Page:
SARS-CoV-2 and many other viruses use a phenomenon called programmed ribosomal frameshifting. It allows the viruses to use their host cells for the production of multiple, unique proteins from a single mRNA fragment. This works by shifting the “reading frame” of the genetic code, i.e., starting at a different nucleotide, which then encodes for different amino acids and builds a different protein. This “trick” allows viruses to fit more information into a shorter amount of genetic material.
Neva Caliskan, Helmholtz Centre for Infection Research, Würzburg, and University of Würzburg, Germany, and colleagues have found that the host protein ZAP (zinc-finger antiviral protein) can act as an inhibitor of SARS-CoV-2 programmed ribosomal frameshifting. ZAP had already been known as an immunomodulatory and antiviral protein. It exists in a short (ZAP-S) and a long form (ZAP-L).
The team found that ZAP-S binds to the viral RNA that triggers the frameshift. This hinders the production of enzymes that are important for viral replication in host cells. The researchers demonstrated that host cells with elevated levels of ZAP-S strongly inhibit viral replication and show an approximately 20-fold reduction in the amount of virus they produce. The presence—or absence—of the protein could, thus, also be an indicator of whether an infection leads to mild or severe disease. Understanding how proteins such as ZAP interfere with the ribosomal frameshift of SARS-CoV-2 could be useful for the design of new antiviral medications.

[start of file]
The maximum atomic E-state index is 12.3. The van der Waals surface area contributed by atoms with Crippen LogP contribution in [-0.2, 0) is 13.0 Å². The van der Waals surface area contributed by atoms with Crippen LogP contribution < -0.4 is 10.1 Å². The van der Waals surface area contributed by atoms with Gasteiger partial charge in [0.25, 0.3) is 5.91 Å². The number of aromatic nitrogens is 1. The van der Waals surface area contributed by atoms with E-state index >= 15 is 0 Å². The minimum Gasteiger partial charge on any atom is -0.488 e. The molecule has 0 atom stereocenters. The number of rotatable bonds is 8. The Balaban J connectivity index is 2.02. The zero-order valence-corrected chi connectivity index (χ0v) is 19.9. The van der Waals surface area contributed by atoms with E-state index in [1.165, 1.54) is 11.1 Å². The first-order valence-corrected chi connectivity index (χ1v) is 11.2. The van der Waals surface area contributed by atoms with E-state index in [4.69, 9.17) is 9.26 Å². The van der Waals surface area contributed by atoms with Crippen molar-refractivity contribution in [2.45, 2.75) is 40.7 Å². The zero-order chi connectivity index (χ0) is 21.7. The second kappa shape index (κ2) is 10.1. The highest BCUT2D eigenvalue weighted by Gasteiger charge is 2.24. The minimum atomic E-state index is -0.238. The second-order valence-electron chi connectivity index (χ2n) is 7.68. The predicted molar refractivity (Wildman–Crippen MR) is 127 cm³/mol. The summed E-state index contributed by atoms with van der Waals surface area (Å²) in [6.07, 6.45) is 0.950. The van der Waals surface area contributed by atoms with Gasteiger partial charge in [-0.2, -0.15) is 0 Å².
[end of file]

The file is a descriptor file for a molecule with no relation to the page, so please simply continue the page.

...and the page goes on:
- The short isoform of the host antiviral protein ZAP acts as an inhibitor of SARS-CoV-2 programmed ribosomal frameshifting,
Matthias M. Zimmer, Anuja Kibe, Ulfert Rand, Lukas Pekarek, Liqing Ye, Stefan Buck, Redmond P. Smyth, Luka Cicin-Sain, Neva Caliskan,
Nat. Commun. 2021.
Also of Interest
- Collection: SARS-CoV-2 Virus
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